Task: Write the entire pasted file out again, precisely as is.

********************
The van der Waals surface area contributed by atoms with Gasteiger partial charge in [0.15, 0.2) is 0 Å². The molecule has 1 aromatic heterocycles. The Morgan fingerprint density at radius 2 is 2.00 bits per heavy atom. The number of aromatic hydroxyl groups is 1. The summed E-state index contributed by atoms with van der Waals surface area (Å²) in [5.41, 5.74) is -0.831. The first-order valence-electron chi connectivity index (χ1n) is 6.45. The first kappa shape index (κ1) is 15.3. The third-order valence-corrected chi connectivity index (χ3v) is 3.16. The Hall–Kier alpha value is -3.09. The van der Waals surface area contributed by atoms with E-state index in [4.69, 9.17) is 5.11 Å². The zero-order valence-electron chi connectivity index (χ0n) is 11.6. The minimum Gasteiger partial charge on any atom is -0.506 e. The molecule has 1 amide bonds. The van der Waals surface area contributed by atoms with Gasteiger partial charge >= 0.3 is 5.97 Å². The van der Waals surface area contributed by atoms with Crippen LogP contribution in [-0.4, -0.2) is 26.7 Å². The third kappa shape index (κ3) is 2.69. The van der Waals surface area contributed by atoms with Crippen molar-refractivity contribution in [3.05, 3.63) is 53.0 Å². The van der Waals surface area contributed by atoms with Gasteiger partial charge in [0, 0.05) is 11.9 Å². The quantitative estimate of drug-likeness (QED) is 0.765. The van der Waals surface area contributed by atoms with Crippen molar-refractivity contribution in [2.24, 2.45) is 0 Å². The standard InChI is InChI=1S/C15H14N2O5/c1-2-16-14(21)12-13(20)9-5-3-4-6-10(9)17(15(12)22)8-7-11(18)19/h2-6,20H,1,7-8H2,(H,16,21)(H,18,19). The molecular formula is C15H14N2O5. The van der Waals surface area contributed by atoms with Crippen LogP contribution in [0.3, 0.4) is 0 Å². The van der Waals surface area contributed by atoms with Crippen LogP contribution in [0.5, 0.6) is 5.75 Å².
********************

The van der Waals surface area contributed by atoms with Gasteiger partial charge in [0.15, 0.2) is 0 Å². The molecule has 1 aromatic heterocycles. The Morgan fingerprint density at radius 2 is 2.00 bits per heavy atom. The number of aromatic hydroxyl groups is 1. The summed E-state index contributed by atoms with van der Waals surface area (Å²) in [5.41, 5.74) is -0.831. The first-order valence-electron chi connectivity index (χ1n) is 6.45. The first kappa shape index (κ1) is 15.3. The third-order valence-corrected chi connectivity index (χ3v) is 3.16. The Hall–Kier alpha value is -3.09. The van der Waals surface area contributed by atoms with E-state index in [4.69, 9.17) is 5.11 Å². The zero-order valence-electron chi connectivity index (χ0n) is 11.6. The minimum Gasteiger partial charge on any atom is -0.506 e. The molecule has 1 amide bonds. The van der Waals surface area contributed by atoms with Gasteiger partial charge >= 0.3 is 5.97 Å². The van der Waals surface area contributed by atoms with Crippen LogP contribution in [-0.4, -0.2) is 26.7 Å². The third kappa shape index (κ3) is 2.69. The van der Waals surface area contributed by atoms with Crippen molar-refractivity contribution in [3.05, 3.63) is 53.0 Å². The van der Waals surface area contributed by atoms with Gasteiger partial charge in [0, 0.05) is 11.9 Å². The quantitative estimate of drug-likeness (QED) is 0.765. The van der Waals surface area contributed by atoms with Crippen molar-refractivity contribution in [2.24, 2.45) is 0 Å². The standard InChI is InChI=1S/C15H14N2O5/c1-2-16-14(21)12-13(20)9-5-3-4-6-10(9)17(15(12)22)8-7-11(18)19/h2-6,20H,1,7-8H2,(H,16,21)(H,18,19). The molecular formula is C15H14N2O5. The van der Waals surface area contributed by atoms with Crippen LogP contribution in [0.3, 0.4) is 0 Å². The van der Waals surface area contributed by atoms with Crippen LogP contribution in [0.5, 0.6) is 5.75 Å².